Emulate Nature

Subsea

Premium Member
In September of 1971, I started my marine aquarium journey after I entered the Texas Maritime Academy on Pelican Island in Galveston. Chemical Oceanography was my first technical elective which addressed Dynamic Equilibrium between carbon dioxide in the athmosphere and sequestered carbon in limestone sediments that use carbonate & bicarbonate alkalinity that buffer pH but more importantly when combined with photosynthesis brings the inorganic world into the organic world by moving glucose as a carbon source up the food chain.

On Christmas 1971, I set up a Galveston Bay theme tank with water collected from the Galveston jetties on an incoming tide. The 55G aquarium had a standard undergravel filter with air lift bubbles polling tank water into substrate. For substrate I used crushed oyster shells from chicken feed store. For livestock I collected grass shrimp & green mollies from grass flats. From the jetties, I collected anemones and from inland reefs I collected live oyster cluster encrusting with barnacles and stuff. Ten years later after moving this aquarium three times, I was showing the tank off with the crystal clear water with the dark maroon covering over the sandbed, when the guest blurted out, “why are you covering your sandbed with Cynobacteria”. We have come a long way since that time.

As I learn more after 50 years, I realize how much I don’t know. Cross talking between coral and bacteria, crosstalk between bacteria in the biofilm of macro and bacteria in algae interior to excercise gene expression in response to environmental conditions. Imagine that, bacteria having an awareness to alter gene response in other bacteria for the common good. Its in the genetic dna code.

My understanding of reef chemistry has evolved to include a third major player in reef chemistry: Bacteria, Algae, and Cryptic Sponges. On my 75G display, I will illustrate the players as being interconnected and interdependent of each other. For 20 years this display was set up as a Jaubert Plenum with a 6” dsb the 30G refugium was set up as an EcoSystem mud/macro refugium. Five years ago, I remove 60% of substrate and modified Jaubert plenum to reverse flow ug filter. I also removed lights & macro and seeded refugium with cryptic sponges & mature live rock.. So, the refugium is a mud/MULM incubator for the microbial loop and a cryptic refugium which processes all DOC into DIC to be processed back into glucose by photosynthesis. It is a positive feedback loop using a diversity of cryptic fauna.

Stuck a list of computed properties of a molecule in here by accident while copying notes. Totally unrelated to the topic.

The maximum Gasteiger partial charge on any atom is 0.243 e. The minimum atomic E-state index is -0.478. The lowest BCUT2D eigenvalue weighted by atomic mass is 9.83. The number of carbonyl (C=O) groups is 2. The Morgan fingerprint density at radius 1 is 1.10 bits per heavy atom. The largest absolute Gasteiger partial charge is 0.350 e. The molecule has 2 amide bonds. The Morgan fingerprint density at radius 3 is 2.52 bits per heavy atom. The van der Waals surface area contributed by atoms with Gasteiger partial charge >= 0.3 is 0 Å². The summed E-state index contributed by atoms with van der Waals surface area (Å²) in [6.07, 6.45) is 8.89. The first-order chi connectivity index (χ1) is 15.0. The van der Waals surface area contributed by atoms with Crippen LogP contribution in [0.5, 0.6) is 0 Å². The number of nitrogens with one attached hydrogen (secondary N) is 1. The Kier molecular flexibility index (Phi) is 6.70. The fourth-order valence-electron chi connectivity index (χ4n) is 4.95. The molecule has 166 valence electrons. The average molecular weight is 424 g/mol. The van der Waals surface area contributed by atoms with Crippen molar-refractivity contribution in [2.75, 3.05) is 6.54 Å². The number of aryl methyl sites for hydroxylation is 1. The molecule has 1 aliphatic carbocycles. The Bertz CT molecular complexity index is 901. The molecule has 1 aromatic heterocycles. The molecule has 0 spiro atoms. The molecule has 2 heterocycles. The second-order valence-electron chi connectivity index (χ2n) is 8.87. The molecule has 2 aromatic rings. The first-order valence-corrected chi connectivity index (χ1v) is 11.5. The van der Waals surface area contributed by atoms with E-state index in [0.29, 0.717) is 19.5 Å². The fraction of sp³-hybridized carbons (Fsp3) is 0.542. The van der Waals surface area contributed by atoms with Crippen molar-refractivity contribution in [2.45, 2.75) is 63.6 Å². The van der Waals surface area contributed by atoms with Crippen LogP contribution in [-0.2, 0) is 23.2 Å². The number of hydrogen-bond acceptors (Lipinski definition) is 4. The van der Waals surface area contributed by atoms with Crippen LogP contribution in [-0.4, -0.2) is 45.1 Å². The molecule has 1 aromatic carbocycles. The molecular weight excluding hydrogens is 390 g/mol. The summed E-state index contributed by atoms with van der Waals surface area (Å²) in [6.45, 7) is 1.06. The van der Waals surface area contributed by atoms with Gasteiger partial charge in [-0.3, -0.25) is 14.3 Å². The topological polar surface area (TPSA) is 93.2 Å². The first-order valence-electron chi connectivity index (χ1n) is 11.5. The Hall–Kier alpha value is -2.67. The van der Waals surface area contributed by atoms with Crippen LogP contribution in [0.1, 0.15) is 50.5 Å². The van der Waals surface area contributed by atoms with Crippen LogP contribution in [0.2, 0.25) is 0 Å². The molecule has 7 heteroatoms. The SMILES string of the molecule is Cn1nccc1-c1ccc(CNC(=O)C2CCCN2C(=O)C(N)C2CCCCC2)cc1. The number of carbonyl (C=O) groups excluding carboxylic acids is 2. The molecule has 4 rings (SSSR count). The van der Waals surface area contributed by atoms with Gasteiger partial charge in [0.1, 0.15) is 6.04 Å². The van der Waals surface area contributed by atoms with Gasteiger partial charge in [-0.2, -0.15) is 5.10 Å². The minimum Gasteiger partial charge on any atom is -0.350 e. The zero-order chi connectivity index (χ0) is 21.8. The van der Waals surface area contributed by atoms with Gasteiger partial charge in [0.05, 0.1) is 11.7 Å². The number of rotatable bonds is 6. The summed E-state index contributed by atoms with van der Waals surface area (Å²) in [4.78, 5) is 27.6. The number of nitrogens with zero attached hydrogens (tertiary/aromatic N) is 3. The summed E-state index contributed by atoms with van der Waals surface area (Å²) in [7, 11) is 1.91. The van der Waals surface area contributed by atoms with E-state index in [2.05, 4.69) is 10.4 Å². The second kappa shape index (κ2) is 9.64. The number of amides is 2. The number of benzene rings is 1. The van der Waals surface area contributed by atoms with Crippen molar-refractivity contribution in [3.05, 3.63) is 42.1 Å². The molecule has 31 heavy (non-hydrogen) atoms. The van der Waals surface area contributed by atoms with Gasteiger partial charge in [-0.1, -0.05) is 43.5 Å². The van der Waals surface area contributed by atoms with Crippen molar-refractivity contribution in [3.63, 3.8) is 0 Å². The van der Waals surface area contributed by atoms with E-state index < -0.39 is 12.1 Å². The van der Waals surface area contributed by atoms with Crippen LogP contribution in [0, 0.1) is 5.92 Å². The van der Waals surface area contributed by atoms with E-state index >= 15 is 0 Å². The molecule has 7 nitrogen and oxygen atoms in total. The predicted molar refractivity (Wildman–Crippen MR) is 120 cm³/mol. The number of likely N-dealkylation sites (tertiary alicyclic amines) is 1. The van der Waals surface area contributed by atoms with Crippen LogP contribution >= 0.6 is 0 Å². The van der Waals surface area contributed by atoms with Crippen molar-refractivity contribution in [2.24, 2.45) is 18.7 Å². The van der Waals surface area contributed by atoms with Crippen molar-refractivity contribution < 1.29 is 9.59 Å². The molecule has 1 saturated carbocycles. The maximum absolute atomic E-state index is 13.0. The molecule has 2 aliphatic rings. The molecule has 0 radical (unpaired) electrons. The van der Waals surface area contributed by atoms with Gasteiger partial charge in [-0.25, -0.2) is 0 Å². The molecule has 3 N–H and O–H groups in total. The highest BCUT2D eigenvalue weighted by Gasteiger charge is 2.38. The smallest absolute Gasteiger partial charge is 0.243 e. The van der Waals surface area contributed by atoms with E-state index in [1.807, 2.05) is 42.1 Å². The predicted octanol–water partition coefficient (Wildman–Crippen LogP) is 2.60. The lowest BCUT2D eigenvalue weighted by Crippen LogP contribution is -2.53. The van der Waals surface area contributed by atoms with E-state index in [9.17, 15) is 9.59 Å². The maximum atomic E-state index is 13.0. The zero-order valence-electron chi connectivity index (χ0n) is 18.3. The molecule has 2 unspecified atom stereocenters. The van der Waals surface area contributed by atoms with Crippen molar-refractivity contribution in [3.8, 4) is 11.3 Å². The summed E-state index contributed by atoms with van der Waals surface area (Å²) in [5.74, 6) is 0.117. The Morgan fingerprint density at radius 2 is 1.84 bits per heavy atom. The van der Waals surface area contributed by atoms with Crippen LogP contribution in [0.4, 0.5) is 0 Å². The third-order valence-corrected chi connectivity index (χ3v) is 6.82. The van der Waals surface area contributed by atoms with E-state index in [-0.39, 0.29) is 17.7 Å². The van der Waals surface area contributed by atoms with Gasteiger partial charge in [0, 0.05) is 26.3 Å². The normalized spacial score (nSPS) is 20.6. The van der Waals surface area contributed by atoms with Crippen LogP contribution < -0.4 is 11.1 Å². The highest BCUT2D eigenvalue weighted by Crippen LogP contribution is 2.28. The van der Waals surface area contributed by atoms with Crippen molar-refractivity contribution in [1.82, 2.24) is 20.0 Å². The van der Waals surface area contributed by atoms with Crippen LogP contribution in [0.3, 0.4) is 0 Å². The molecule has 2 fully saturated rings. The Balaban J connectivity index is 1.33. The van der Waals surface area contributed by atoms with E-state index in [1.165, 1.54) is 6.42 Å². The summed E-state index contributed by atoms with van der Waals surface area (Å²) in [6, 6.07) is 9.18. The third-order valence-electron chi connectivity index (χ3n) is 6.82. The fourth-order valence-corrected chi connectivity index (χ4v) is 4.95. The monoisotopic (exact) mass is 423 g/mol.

https://link.springer.com/chapter/10.1007/978-3-030-20389-4_9

While sponges are the oldest still living multicellular animals on this planet and omnipresent within aquatic ecosystems, they have not been studied nearly as much compared to the recognized ecosystem drivers in coral reefs: corals, algae, and fish. We therefore want to take this opportunity to illustrate the diversity, functionality, and sheer survivability of these ancient animals. Beyond its multitude of external shapes and colors, sponges hold a unique internal aquiferous system. This system of afferent and efferent canals is intricately linked to supply its key function as a filter feeder. By filtering both particulate and dissolved material, sponges fill a niche in nutrient cycling. Moreover, the survivability of sponges is demonstrated in the variety of habitats it resides in; from freshwater canals to polar deep seas. In formerly uninhabitable environments, sponges can potentially create biodiversity hotspots by providing habitat complexity and shelter from predators. This review will give insight into the early life history, morphology, diet, and reproduction of sponges. Furthermore, it is imperative to consider their function as habitat facilitator, nutrient cycler, and, last but not the least, their potential for future pharmaceuticals. The emphasis in the proceedings has been specifically put on the role of sponges as nutrient cycler as they play a role in the three essential elements: carbon, nitrogen, and phosphorous. With all this in mind, it should be clear that even though sponges are relatively overlooked marine invertebrates, they should be studied similarly t
 

Attachments

  • photo412090.jpg
    photo412090.jpg
    1.8 MB · Views: 8

Subsea

Premium Member
That is alot of star polyps, lol.

They are a good biofilter and an illustration of the process involved in a climax forest on land. It took 5 years to grow from ping pong size to what you see. I lean toward invertebrates like flame scallops, sea apples and ornamental sponges. To that end, I am not married to GSP. LFS will buy all I care to remove. It’s looks like a good time to make room for diver collected live rock from Gulf of Mexico.
 

Subsea

Premium Member
As a Laissez faire reefer, I focus on systems and not individual species of coral. For 30 years I worked 28 days on and 28 days off and my goal was to establish a sustainable system by recycling nutrients. To that end, in my garage, I set up 100G macro refugiums as zooplankton generators to feed display tank while at work. I also focused on hardy, colorful inhabitants because I didn’t want finicky stuff that required pampering, more equipment and more work. I achieved that goal and spend time enjoying “old school nutrient management”.

Here is an example of a 10 month 55G tank set up with an emphasis on cryptic sponges for biofiltration.
 
Last edited:

Subsea

Premium Member
Newest 55G tank at 10 months using cryptic refugiums and diver collected live sand & live rock.
 

Attachments

  • photo412092.jpg
    photo412092.jpg